You are going to become a super effective reader. Through Thisappyou will learn skills that will make you a bettercommunicator,more effective in processing any type of information,and betterorganized in all your reading and learning activities.You willlearn to at least double your reading speed, improveyourcomprehension and remember more of what you read.
Applied Mathematics Beginners 1.0 APK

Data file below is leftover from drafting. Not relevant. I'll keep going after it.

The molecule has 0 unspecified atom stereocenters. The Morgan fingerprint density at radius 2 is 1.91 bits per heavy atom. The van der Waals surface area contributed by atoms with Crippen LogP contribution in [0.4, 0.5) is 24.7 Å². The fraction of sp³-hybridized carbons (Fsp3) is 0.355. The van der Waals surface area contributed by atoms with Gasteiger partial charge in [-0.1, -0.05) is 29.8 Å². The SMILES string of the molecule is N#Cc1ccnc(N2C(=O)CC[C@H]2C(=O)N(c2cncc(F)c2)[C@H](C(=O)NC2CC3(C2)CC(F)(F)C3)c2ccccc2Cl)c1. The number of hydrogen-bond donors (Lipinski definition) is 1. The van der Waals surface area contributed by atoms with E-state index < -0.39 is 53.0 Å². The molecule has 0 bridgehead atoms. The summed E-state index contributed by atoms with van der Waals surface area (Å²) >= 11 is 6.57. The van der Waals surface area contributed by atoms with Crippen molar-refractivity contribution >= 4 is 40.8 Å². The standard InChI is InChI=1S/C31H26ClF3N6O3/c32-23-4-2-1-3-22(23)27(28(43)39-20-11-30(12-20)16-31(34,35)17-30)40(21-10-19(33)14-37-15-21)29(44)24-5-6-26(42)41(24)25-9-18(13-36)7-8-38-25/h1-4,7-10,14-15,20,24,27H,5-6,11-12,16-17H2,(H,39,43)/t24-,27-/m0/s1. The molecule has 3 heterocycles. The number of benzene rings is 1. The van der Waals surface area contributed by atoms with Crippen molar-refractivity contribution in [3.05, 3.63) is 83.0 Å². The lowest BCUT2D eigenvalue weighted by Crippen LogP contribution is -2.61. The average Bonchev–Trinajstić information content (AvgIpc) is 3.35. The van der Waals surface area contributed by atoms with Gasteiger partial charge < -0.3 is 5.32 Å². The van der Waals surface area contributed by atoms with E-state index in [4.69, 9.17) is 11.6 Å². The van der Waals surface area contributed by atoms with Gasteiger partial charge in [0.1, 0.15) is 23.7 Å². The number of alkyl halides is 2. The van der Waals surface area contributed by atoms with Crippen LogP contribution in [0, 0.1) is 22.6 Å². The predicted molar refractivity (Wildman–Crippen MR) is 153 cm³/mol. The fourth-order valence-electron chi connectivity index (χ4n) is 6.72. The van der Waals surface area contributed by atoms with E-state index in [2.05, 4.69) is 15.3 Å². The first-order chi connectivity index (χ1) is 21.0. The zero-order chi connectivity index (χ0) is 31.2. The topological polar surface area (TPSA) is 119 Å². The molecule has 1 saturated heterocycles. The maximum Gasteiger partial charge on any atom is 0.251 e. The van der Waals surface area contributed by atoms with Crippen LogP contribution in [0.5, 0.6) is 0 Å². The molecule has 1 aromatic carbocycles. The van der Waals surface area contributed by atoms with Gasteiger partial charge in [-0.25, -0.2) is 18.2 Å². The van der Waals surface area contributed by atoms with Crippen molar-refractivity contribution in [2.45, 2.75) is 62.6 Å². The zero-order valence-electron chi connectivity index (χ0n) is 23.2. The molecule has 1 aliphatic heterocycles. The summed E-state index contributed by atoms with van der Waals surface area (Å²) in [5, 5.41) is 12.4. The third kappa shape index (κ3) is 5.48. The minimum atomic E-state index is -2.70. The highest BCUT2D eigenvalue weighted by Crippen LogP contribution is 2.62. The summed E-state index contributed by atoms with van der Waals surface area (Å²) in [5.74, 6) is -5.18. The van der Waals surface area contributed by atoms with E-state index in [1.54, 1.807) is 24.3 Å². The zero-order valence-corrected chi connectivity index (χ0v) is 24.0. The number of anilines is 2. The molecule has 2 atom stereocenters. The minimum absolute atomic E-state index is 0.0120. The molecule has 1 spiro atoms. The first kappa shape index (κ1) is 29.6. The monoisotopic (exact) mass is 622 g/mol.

The modern world of mathematics is divided into differentcategoriesand if you are so lucky as to meet real‐lifemathematicians andengage them in a conversation, they willtypically tell you thatthey are either mathematicians or appliedmathematicians. You haveprobably heard of mathematics, but what isapplied mathematics? Aquick look on the Internet will give youconflicting definitions. Itwill also reveal that appliedmathematics has found its place inmodern academia. As such it isrecognized by internationalscientific societies, journals, and theusual conferences. What isso special about applied mathematics?How is it different frommathematics, or any other scientificdiscipline? Mathematics Let usstart with mathematics itself.Whereas philosophers still ponder thebest definition, mostscientists and mathematicians agree thatmodern mathematics is anintellectual discipline whose aim is tostudy idealized objects andtheir relationships, based on formallogic. Mathematics standsapart from scientific disciplines becauseit is not restricted byreality. It proceeds solely through logicand is only restricted byour imagination. Indeed, once structuresand operations have beendefined in a formal setting, thepossibilities are endless. You canthink of it as a game with veryprecise rules. Once the rules arelaid out, the game of proving ordisproving a statement proceeds.For example, mathematicians haveenjoyed numbers for millennia.Take, for instance, the naturalnumbers (0,1,2, …) and the familiarmultiplication operation (×). Ifwe take two numbers p and qtogether, we obtain a third one as n = p× q. A simple question isthen to do the reverse operation: given anumber n can we find twonumbers p and q such that n = p × q? Thesimple answer is: ofcourse! Take p = 1 and q = n. If this is theonly possible way thata natural number n larger than 1 can bewritten as a product of twonumbers, then n is called a primenumber. Mathematicians love primenumbers and their wonderful, andoftentimes, surprising properties.We can now try to prove ordisprove statements about these numbers.Let us start with simpleones. We can prove that there exist primenumbers by showing thatthe natural numbers 2, 3, and 5 have allthe required properties tobe prime numbers. We can disprove thenaive statement that all oddnumbers are prime by showing that 9 =3 × 3. A more interestingstatement is that there are infinitelymany prime numbers. This wasfirst investigated c.300 BC by Euclidwho showed that new largerprime numbers can always be constructedfrom the list of all knownprime numbers up to a certain value. Aswe construct new primenumbers the list of prime numbers increasesindefinitely. Primenumbers have beautiful properties and play acentral role in numbertheory and pure mathematics. Mathematiciansare still trying toestablish simple relationships between them.For instance, mostmathematicians believe there are infinitely manypairs of primenumbers that differ by 2, the so‐called twin‐primeconjecture (aconjecture is a statement believed to be true butstillunconfirmed). For example, (5,7), (11,13), and(18369287,18369289)are all pairs of primes separated by 2, andmany more such pairs areknown. The burning question is: are thereinfinitely many suchpairs? Mathematicians do believe that it isthe case butdemonstrating this seemingly simple property is sodifficult that ithas not yet been proved or disproved. However, atthe time ofwriting, a recent breakthrough has taken place. It wasestablishedthat there exist infinitely many pairs of prime numbersthat differby 246. This result shook the mathematical communityand the subjectis now a hot topic of modern mathematics. Throughcenturies offormalization and generalization, mathematics hasevolved into aunified field with clear rules.